5 gender smashing designers from South Africa you should know

A growing crop of young designers from the continent are defining sexuality on their own terms and rejecting western stereotypes of how and what Africans should be. Take Rich Mnisi, his floating fabrics are about showcasing a progressive African culture but more importantly a different way of looking at gender on the continent. And it’s proving a hit. If you’re late to the party, here are five gender fluid designers from South Africa redefining African fashion.

Nao Serati

Nao Serati
If there was a secret club in South Africa for young designers exploring gender through clothing, Serati would probably be at the helm. By his own admission his unisex clothing examines what it is to be a man or a woman in modern-day Africa. “Gay as Fuck” was the term used by his runway models to describe one of his collections and it is a term the fashion designer is quite proud of. From The Matrix to Power Rangers, his insiprations are picked from pretty much all aspects of pop culture and prove the power in donning whatever the hell you like.


Mzukisi Mbane
With no training and armed only with his mother’s sewing machine Mbane launched his label Imprint. “We are fast moving away from the time when menswear used to be within a defined look, cut and colour,” he says. “Menswear has now become more unisex, he told GQ South Africa. Known for vivid gender crossing designs, he says it was important to create clothing with lasting impressions.



Julia M’Poko
Born to American and Congolese parents, Cape Town based Julia M’Poko’s unisex label Mo’ko Elosa is all about easy ready to wear fashion. She uses the terminology “afro-minimalism” to describe her look. Without attempting to create specifically gender-neutral lines, M’Poko believes both her womenswear collection and menswear share similarities in tones and structures.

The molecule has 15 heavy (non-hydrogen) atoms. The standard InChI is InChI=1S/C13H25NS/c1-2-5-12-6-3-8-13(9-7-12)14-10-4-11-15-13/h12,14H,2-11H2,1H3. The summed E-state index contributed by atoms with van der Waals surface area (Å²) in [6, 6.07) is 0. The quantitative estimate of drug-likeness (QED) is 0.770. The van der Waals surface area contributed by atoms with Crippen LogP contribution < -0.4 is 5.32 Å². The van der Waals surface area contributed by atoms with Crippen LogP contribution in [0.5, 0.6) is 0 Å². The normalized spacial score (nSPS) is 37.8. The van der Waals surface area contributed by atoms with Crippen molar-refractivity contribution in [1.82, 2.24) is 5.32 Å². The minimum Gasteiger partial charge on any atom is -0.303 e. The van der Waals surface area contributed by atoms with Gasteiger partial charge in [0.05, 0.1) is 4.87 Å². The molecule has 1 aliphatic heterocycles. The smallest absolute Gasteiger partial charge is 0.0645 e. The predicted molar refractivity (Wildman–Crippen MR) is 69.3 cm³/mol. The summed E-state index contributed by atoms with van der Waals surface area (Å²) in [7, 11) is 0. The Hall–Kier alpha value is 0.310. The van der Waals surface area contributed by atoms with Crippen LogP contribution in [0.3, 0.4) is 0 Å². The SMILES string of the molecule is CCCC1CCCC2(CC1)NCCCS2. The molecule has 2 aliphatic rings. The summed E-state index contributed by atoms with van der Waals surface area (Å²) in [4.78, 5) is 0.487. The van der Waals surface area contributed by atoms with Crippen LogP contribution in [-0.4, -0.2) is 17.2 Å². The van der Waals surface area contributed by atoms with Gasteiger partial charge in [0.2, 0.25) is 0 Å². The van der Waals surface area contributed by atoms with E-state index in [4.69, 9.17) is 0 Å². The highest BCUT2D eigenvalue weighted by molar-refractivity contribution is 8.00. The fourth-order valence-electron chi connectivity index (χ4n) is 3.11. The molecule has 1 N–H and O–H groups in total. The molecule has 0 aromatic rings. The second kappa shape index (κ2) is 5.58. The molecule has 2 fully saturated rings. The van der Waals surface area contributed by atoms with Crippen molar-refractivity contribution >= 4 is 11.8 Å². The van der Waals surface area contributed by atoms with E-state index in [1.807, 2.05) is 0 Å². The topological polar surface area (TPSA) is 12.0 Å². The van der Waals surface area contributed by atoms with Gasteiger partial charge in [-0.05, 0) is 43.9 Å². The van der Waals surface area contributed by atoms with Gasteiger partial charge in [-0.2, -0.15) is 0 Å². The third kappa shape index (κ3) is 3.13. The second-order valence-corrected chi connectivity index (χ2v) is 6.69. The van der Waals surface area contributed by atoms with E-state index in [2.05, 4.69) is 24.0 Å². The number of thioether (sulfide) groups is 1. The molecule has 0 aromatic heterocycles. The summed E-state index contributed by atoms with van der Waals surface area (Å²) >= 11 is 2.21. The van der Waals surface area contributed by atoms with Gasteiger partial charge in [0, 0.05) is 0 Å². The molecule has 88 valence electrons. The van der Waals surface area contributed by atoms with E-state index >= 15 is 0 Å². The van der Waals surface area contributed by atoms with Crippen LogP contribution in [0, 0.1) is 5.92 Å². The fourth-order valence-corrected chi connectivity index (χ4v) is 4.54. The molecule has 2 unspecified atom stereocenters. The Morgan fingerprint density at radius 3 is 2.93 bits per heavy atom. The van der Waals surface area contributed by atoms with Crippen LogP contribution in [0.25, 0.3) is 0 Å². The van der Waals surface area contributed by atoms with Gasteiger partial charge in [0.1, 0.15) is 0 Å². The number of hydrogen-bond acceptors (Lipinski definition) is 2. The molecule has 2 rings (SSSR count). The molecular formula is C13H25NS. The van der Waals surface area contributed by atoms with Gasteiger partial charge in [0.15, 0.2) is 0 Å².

Rich Mnisi

Rich Mnisi
Mnisi launched his eponymous label in 2014 winning African Fashion International Young Designer of the Year at the same time. “I think we are trying to let go of defining the look that each gender is supposed to subscribe to but instead offer options and redefine the wheel a bit,” the designer told Between 10and5. His clothes intend to show the multifaceted culture in the country but put together through ‘whimsical’ aesthetics.



Lukhanyo Mdingi
The words avant garde and minimalist usuually don’t go together but these are the two themes Lukhanyo Mdingi wants to combine. The African landscape also feature in designs through warm tones and tranquil silhouettes. “It is all supposed to be very sensual and romantic,” says the 25-year-old. He won the Elle Rising Star Competition in 2013.


Image Credits: Nao Serati campaign – photographer Jonathan Kope; Rich Mnisi campaign – Kristin-Lee Moolman; Lukhanyo Mdingi campaign – Kent Andreasen; Julia M’Poko runway – Malibongwe Tyilo